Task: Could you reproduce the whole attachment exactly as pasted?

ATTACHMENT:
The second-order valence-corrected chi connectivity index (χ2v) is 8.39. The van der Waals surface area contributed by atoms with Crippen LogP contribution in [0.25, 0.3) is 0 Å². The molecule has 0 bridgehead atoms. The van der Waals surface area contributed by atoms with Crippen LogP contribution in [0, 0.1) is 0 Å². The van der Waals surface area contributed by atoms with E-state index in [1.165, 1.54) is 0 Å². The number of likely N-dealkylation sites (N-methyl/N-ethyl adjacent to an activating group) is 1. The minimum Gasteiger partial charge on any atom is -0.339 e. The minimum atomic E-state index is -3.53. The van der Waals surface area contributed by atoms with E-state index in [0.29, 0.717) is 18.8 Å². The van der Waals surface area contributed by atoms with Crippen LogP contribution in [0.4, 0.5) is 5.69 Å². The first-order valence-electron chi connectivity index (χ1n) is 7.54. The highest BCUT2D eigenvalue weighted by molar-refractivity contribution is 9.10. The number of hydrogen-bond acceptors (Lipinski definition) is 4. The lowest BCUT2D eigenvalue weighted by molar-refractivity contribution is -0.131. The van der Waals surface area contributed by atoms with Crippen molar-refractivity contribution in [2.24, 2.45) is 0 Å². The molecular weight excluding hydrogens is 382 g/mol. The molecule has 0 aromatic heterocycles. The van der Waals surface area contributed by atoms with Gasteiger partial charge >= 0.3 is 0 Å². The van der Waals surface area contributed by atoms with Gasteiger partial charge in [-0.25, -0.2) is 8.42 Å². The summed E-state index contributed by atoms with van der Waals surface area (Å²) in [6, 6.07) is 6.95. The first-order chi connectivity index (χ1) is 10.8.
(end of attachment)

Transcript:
The second-order valence-corrected chi connectivity index (χ2v) is 8.39. The van der Waals surface area contributed by atoms with Crippen LogP contribution in [0.25, 0.3) is 0 Å². The molecule has 0 bridgehead atoms. The van der Waals surface area contributed by atoms with Crippen LogP contribution in [0, 0.1) is 0 Å². The van der Waals surface area contributed by atoms with E-state index in [1.165, 1.54) is 0 Å². The number of likely N-dealkylation sites (N-methyl/N-ethyl adjacent to an activating group) is 1. The minimum Gasteiger partial charge on any atom is -0.339 e. The minimum atomic E-state index is -3.53. The van der Waals surface area contributed by atoms with E-state index in [0.29, 0.717) is 18.8 Å². The van der Waals surface area contributed by atoms with Crippen LogP contribution in [0.4, 0.5) is 5.69 Å². The first-order valence-electron chi connectivity index (χ1n) is 7.54. The highest BCUT2D eigenvalue weighted by molar-refractivity contribution is 9.10. The number of hydrogen-bond acceptors (Lipinski definition) is 4. The lowest BCUT2D eigenvalue weighted by molar-refractivity contribution is -0.131. The van der Waals surface area contributed by atoms with Crippen molar-refractivity contribution in [2.24, 2.45) is 0 Å². The molecular weight excluding hydrogens is 382 g/mol. The molecule has 0 aromatic heterocycles. The van der Waals surface area contributed by atoms with Gasteiger partial charge >= 0.3 is 0 Å². The van der Waals surface area contributed by atoms with Gasteiger partial charge in [-0.25, -0.2) is 8.42 Å². The summed E-state index contributed by atoms with van der Waals surface area (Å²) in [6, 6.07) is 6.95. The first-order chi connectivity index (χ1) is 10.8.